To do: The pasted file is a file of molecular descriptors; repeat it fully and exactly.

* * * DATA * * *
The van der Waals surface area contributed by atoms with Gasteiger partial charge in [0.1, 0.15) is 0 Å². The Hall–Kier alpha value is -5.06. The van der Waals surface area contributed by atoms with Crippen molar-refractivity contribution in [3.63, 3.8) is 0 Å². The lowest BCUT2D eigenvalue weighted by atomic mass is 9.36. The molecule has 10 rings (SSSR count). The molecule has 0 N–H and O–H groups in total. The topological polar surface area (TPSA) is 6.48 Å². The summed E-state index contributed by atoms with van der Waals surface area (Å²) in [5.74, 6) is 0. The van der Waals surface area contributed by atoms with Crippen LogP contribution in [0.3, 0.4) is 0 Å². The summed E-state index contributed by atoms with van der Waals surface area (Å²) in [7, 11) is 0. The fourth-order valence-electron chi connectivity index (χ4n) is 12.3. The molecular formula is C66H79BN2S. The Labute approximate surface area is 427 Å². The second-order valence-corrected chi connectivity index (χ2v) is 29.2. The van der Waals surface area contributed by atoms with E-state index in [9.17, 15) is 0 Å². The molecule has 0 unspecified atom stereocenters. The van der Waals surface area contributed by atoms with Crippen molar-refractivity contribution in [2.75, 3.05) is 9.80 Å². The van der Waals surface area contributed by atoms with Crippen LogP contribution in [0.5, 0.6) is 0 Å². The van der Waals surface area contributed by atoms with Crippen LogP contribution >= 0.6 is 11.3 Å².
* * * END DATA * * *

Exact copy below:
The van der Waals surface area contributed by atoms with Gasteiger partial charge in [0.1, 0.15) is 0 Å². The Hall–Kier alpha value is -5.06. The van der Waals surface area contributed by atoms with Crippen molar-refractivity contribution in [3.63, 3.8) is 0 Å². The lowest BCUT2D eigenvalue weighted by atomic mass is 9.36. The molecule has 10 rings (SSSR count). The molecule has 0 N–H and O–H groups in total. The topological polar surface area (TPSA) is 6.48 Å². The summed E-state index contributed by atoms with van der Waals surface area (Å²) in [5.74, 6) is 0. The van der Waals surface area contributed by atoms with Crippen LogP contribution in [0.3, 0.4) is 0 Å². The summed E-state index contributed by atoms with van der Waals surface area (Å²) in [7, 11) is 0. The fourth-order valence-electron chi connectivity index (χ4n) is 12.3. The molecular formula is C66H79BN2S. The Labute approximate surface area is 427 Å². The second-order valence-corrected chi connectivity index (χ2v) is 29.2. The van der Waals surface area contributed by atoms with E-state index in [9.17, 15) is 0 Å². The molecule has 0 unspecified atom stereocenters. The van der Waals surface area contributed by atoms with Crippen molar-refractivity contribution in [2.75, 3.05) is 9.80 Å². The van der Waals surface area contributed by atoms with Crippen LogP contribution in [0.5, 0.6) is 0 Å². The van der Waals surface area contributed by atoms with Crippen LogP contribution >= 0.6 is 11.3 Å².